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Electron microscopy characterization of commercially available influenza vaccines

Thursday, September 13, 2018 — Poster Session III

12:00 p.m. – 1:30 p.m.
FAES Terrace


  • NM Gulati
  • ML Myers
  • AK Harris


Influenza virus infections lead to millions of cases of severe illness each year. Vaccination is the most effective way to prevent infection, yet each year new vaccine formulations must be developed to match circulating influenza virus strains due to constant antigenic changes in the major viral antigen, hemagglutinin (HA). The World Health Organization annually recommends the HA strains to be used in the vaccine of the upcoming flu season, however no guidelines are given with regards to other influenza components. To address this, negative stain electron microscopy and immunogold labeling were used in this study to characterize the components within commercially available vaccines. Different vaccines were compared for the content of other influenza proteins and their molecular architecture. Additionally, immunogold labeling was used to investigate the different HA subtypes within the vaccines. Variations between composition within commercially available vaccines could affect their ability to protect against influenza infection, as different vaccines produce differing antibody titer profiles in mice. Understanding these differences is a first step in learning how to improve current strategies towards a universal influenza vaccine.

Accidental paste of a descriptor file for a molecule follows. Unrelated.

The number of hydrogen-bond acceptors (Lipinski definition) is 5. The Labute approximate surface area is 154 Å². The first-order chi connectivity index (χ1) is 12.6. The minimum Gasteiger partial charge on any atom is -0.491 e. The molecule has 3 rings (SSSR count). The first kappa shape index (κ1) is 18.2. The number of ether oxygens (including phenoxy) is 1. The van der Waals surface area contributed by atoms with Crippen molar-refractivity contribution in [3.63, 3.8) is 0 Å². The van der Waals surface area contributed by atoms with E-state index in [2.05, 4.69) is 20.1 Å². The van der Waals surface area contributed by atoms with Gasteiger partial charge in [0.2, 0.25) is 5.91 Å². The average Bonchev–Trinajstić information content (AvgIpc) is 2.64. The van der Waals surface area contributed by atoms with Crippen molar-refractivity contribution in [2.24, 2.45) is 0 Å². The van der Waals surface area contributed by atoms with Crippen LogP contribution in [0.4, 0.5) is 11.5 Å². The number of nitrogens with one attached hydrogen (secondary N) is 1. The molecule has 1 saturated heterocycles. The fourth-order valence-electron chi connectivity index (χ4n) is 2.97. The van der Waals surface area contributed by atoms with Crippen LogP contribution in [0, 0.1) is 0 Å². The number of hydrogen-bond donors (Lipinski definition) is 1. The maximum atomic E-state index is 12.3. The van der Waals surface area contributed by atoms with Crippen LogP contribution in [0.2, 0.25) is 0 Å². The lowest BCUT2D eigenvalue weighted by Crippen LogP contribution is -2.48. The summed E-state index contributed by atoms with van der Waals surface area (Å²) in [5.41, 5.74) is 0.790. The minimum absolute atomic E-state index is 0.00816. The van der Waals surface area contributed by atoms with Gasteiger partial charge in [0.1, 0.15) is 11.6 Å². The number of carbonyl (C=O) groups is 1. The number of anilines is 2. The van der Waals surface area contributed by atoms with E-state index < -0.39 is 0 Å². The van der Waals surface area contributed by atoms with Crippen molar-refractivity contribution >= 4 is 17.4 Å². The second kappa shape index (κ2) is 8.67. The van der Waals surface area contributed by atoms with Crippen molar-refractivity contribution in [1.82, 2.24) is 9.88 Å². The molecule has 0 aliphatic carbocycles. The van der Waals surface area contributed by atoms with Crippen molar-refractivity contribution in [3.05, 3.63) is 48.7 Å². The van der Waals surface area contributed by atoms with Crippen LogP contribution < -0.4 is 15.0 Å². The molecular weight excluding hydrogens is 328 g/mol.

Category: Virology